These are the theoretical Max Sequential (SEQ) write limits we could obtain from our connection to the SAN (in practice there is a  5%-20% overhead involved):

SAN2

I’ve managed to very roughly test this write limit from a client to the SAN SAS disks:

SAN3

A result of 81.12MB/s is very positive, considering we can realistically over ever achieve 125MB on our current setup.

What this meant in my opinion was the SAN and network were not to blame meaning it was either client or server….Long story short the AV on the server was causing our latency not the “network”.

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HP Switch – Access control Lists

Posted by robd on April 04, 2014
Networking / 1 Comment

Hi All,

We’ve recently implemented a BYOD wireless SSID for end users to check facebook or what ever it is they do.  As we’re short on resources we had to use existing DC’s to doll out IP’s but we were obviously worried around users “hacking” into the system.  So first thing we did was create a VLAN and assigned it to the wireless then applied several access control lists (ACL’s) to the core switch limiting the access to only the DC’s, proxy, core switch, each other and firewall then blocked the rest:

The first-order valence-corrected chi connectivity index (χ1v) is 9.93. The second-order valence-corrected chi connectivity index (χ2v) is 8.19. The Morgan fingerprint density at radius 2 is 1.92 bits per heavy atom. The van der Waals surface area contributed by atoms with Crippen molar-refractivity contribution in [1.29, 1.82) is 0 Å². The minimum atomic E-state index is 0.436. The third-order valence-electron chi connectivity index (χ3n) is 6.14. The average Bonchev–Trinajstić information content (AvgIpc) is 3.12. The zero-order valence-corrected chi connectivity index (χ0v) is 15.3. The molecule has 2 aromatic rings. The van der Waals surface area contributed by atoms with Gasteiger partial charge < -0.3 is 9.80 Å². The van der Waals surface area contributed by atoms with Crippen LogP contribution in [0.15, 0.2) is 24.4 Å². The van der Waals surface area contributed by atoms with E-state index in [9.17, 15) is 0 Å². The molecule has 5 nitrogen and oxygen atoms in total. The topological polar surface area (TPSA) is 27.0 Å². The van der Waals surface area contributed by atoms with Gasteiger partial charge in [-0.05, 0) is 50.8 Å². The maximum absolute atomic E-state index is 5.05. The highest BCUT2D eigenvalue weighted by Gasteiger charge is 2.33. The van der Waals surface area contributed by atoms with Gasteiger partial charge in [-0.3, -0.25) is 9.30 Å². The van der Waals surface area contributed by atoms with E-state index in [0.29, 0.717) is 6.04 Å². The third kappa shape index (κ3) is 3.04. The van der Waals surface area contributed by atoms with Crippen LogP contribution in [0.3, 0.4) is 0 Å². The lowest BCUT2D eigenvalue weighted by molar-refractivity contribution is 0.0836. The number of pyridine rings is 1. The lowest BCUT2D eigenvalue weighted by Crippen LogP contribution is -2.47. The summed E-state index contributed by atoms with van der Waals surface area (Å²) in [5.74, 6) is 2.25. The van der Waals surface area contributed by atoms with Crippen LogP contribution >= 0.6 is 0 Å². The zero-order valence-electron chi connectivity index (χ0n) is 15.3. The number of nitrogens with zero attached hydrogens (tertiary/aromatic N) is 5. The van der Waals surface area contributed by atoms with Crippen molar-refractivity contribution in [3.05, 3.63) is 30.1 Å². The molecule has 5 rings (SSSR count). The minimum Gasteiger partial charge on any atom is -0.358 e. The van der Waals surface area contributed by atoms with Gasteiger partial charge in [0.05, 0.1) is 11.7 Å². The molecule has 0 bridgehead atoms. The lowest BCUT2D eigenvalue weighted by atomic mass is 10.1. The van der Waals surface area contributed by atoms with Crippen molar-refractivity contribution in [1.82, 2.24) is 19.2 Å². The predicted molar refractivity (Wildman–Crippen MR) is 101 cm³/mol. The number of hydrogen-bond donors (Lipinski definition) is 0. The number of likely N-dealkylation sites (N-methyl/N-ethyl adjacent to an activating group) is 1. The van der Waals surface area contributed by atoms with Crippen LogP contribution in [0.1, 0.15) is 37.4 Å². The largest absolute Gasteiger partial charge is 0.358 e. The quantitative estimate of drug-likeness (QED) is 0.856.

Firstly check the subnet mask of the VLAN you want to apply the ACL too as the wildcard/subnet address in the ACL will change dependant of the subnet.

The below example will use a subnet mask of 255.255.255.0 (the bits in red are notes only – do not try and apply them)

Logon to a switch and go into config mode:

 

Finally test!

Ok so what if you have a network that has a subnet of 255.255.252.0, well the wildcard changes in the ACL or above we had 0.0.0.255 where as in a 255.255.252.0 subnet we’d need 0.0.3.255.

Example:

 

So what happens if you want to delete a ACL from a VLAN:

 

 

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IP Routes

Posted by robd on March 29, 2014
Networking / No Comments

Hi All,

Started at a new company recently and they’ve had a ongoing issues for ages where they could only access one of two switches in their server room if they were on the same subnet.

So Switch A was the problem switch and had a IP of 10.0.0.123,

Switch B they could access from anywhere and had a IP of 10.0.0.124.

My Computer had a IP of 192.168.111.1.

So initially I started thinking the issue was down to vlans as we have around 50 vlans and I kind of just presumed it would be a issue with cross vlan routing.  Well actually I was wrong.

Firstly I pinged both switches:

SwicthA – Can not ping.

SwitchB – Can ping.

Next Trace route (TraceRT from a win 7 PC)

SwitchA – Could not trace

SwitchB – two hop trace, Core switch then the switch.

Ok so what next…..Lets try the above from the switches (so after connecting to server on the same subnet I ran the tests):

Ping my PC:

SwicthA – could not ping,

SwitchB – could ping.

Trace route:

SwitchA – No route,

SwitchB – two hop route.